There are so many authors I’d love to have a conversation with. Literature is one of the greatest achievements of mankind and there is so much out there, and so many genres, that it’s really hard to choose whom I would most like to talk to. But after a lot of careful consideration, I’ve managed to compile a list of 7 authors I’d love to have a conversation with.
Top of my list of authors I’d love to have a conversation with has to be Joanne Rowling. This incredible woman, who wrote the first Harry Potter book as a single mother living on welfare benefits, became the first billionaire author in 2012. I’d love a peek inside the mind that got a whole generation obsessed with reading and created a story that’s been enjoyed my millions of people all over the world.
I have a book of Rossetti’s complete poems, and it’s 900 pages long, and then you consider all of the prose that she wrote too! A truly prolific writer, Rossetti intrigues me on many different levels, but especially with her desire to find love and become a mother set in direct conflict with her religious beliefs, being unable to find a man godly enough to give herself to.
Philip Pullman is one of the authors I’d love to have a conversation with because he wrote one of the most contentious and fascinating series of books of the twentieth century. You know a book is controversial in this day and age when passages are censored and the books are banned by many schools and religious institutions all over the world, including in the United States.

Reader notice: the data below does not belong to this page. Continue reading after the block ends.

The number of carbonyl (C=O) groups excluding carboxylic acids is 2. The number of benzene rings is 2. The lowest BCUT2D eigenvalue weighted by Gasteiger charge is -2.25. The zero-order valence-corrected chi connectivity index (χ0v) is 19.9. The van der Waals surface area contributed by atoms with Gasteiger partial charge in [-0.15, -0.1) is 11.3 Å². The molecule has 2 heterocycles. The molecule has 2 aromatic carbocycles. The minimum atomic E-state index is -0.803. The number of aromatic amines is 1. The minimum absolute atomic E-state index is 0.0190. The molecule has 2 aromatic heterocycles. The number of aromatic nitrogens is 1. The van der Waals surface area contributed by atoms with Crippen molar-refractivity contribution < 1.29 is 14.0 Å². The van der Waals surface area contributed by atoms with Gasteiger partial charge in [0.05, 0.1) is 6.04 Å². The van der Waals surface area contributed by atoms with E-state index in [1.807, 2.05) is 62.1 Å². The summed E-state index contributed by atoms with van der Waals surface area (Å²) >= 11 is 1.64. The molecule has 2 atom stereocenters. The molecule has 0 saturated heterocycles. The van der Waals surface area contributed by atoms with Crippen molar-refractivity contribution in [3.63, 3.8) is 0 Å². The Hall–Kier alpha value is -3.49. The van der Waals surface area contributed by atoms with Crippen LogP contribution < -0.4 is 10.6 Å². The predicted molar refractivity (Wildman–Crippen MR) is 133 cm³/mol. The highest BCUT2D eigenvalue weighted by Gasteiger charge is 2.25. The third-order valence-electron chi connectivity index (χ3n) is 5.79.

Tolkien didn’t just write one of the best stories ever told, he also created multiple new languages and whole new worlds out of his own imagination. I’d really love to talk to him about the inspiration for his Middle Earth novels and stories (including The Lord of the Rings), and find out what he thinks about the various film and even musical adaptations that have been made.
Nineteen Eighty-Four easily makes it onto my list of favorite books of all time, and I’d love to speak to the man whose dark imagination and cultural and political skepticism were behind such a novel. The novel is actually a scarily accurate prediction of modern life in many ways, which is perhaps why so many of his neologisms have since entered the English language. I also enjoyed Animal Farm and his less well-known but thoroughly enjoyable first book, Down and Out in Paris and London.
The oldest writer to make the list, Jonathan Swift would be well worth talking to because of his brilliant satirical writing. He’s best known for Gulliver’s Travels, one of my favorite books of all time, but also wrote some great satirical essays. Who wouldn’t want to meet a man who suggested (not seriously, of course) that the poor sell their children for the rich to eat?
One of the writers I’d love to have a conversation with definitely has to be Oscar Wilde. The Importance of Being Earnest had me in stitches both when reading and watching, The Picture of Dorian Gray is just fascinating, and I’d love to find out more about his imprisonment and exile.
So there you have it: the authors I’d most like to talk to. Some are still alive, most are dead, but all are talented geniuses. If you could have a conversation with any author, who would it be?
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